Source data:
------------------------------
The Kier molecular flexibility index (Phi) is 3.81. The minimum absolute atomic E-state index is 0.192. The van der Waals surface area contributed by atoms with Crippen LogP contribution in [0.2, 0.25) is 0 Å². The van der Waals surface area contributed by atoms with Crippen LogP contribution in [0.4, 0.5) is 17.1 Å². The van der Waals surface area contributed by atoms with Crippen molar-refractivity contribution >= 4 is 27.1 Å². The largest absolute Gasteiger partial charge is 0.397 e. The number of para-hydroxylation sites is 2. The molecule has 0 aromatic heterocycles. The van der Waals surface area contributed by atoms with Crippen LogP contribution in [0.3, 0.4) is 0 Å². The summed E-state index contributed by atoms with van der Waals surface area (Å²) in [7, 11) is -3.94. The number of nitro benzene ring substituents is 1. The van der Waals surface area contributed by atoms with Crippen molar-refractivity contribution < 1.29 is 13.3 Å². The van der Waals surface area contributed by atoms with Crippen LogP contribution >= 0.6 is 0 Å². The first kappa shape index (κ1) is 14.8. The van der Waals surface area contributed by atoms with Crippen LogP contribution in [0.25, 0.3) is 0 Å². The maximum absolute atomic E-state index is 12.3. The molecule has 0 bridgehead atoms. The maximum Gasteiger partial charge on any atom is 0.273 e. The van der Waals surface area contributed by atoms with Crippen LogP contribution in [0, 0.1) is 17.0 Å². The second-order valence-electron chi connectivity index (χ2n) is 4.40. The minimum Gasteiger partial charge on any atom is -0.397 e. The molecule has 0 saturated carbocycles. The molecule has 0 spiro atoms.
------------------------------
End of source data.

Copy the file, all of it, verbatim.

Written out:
The Kier molecular flexibility index (Phi) is 3.81. The minimum absolute atomic E-state index is 0.192. The van der Waals surface area contributed by atoms with Crippen LogP contribution in [0.2, 0.25) is 0 Å². The van der Waals surface area contributed by atoms with Crippen LogP contribution in [0.4, 0.5) is 17.1 Å². The van der Waals surface area contributed by atoms with Crippen molar-refractivity contribution >= 4 is 27.1 Å². The largest absolute Gasteiger partial charge is 0.397 e. The number of para-hydroxylation sites is 2. The molecule has 0 aromatic heterocycles. The van der Waals surface area contributed by atoms with Crippen LogP contribution in [0.3, 0.4) is 0 Å². The summed E-state index contributed by atoms with van der Waals surface area (Å²) in [7, 11) is -3.94. The number of nitro benzene ring substituents is 1. The van der Waals surface area contributed by atoms with Crippen molar-refractivity contribution < 1.29 is 13.3 Å². The van der Waals surface area contributed by atoms with Crippen LogP contribution >= 0.6 is 0 Å². The first kappa shape index (κ1) is 14.8. The van der Waals surface area contributed by atoms with Crippen LogP contribution in [0.25, 0.3) is 0 Å². The maximum absolute atomic E-state index is 12.3. The molecule has 0 bridgehead atoms. The maximum Gasteiger partial charge on any atom is 0.273 e. The van der Waals surface area contributed by atoms with Crippen LogP contribution in [0, 0.1) is 17.0 Å². The second-order valence-electron chi connectivity index (χ2n) is 4.40. The minimum Gasteiger partial charge on any atom is -0.397 e. The molecule has 0 saturated carbocycles. The molecule has 0 spiro atoms.